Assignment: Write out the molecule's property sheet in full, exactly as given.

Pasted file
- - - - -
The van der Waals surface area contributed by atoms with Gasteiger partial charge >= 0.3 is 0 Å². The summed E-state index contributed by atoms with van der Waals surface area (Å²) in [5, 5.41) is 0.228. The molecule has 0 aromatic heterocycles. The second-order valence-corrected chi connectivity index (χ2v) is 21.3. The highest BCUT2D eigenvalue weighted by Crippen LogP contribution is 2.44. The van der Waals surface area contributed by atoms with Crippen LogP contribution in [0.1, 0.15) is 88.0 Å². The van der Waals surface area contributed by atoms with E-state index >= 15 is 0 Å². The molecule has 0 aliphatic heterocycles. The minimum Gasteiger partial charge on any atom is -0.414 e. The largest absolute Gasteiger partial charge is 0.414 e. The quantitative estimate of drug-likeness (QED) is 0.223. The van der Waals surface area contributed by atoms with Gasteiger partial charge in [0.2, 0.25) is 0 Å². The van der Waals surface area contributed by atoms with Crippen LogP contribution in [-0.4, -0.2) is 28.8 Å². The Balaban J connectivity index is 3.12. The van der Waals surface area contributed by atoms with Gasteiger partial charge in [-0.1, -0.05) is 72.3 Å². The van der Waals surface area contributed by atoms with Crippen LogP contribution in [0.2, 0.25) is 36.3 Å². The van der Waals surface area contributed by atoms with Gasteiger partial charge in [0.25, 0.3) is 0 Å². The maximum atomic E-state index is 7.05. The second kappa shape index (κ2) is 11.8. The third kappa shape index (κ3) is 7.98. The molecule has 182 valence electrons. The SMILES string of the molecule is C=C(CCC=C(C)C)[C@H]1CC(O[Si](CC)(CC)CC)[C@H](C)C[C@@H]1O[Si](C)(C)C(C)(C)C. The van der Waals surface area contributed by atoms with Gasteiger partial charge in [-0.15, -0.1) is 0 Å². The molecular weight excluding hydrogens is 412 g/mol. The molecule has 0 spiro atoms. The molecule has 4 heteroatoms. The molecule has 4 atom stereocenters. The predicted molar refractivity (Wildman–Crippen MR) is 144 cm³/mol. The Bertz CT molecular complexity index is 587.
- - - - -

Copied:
The van der Waals surface area contributed by atoms with Gasteiger partial charge >= 0.3 is 0 Å². The summed E-state index contributed by atoms with van der Waals surface area (Å²) in [5, 5.41) is 0.228. The molecule has 0 aromatic heterocycles. The second-order valence-corrected chi connectivity index (χ2v) is 21.3. The highest BCUT2D eigenvalue weighted by Crippen LogP contribution is 2.44. The van der Waals surface area contributed by atoms with Crippen LogP contribution in [0.1, 0.15) is 88.0 Å². The van der Waals surface area contributed by atoms with E-state index >= 15 is 0 Å². The molecule has 0 aliphatic heterocycles. The minimum Gasteiger partial charge on any atom is -0.414 e. The largest absolute Gasteiger partial charge is 0.414 e. The quantitative estimate of drug-likeness (QED) is 0.223. The van der Waals surface area contributed by atoms with Gasteiger partial charge in [0.2, 0.25) is 0 Å². The van der Waals surface area contributed by atoms with Crippen LogP contribution in [-0.4, -0.2) is 28.8 Å². The Balaban J connectivity index is 3.12. The van der Waals surface area contributed by atoms with Gasteiger partial charge in [-0.1, -0.05) is 72.3 Å². The van der Waals surface area contributed by atoms with Crippen LogP contribution in [0.2, 0.25) is 36.3 Å². The van der Waals surface area contributed by atoms with Gasteiger partial charge in [0.25, 0.3) is 0 Å². The maximum atomic E-state index is 7.05. The second kappa shape index (κ2) is 11.8. The third kappa shape index (κ3) is 7.98. The molecule has 182 valence electrons. The SMILES string of the molecule is C=C(CCC=C(C)C)[C@H]1CC(O[Si](CC)(CC)CC)[C@H](C)C[C@@H]1O[Si](C)(C)C(C)(C)C. The van der Waals surface area contributed by atoms with Gasteiger partial charge in [-0.15, -0.1) is 0 Å². The molecular weight excluding hydrogens is 412 g/mol. The molecule has 0 spiro atoms. The molecule has 4 heteroatoms. The molecule has 4 atom stereocenters. The predicted molar refractivity (Wildman–Crippen MR) is 144 cm³/mol. The Bertz CT molecular complexity index is 587.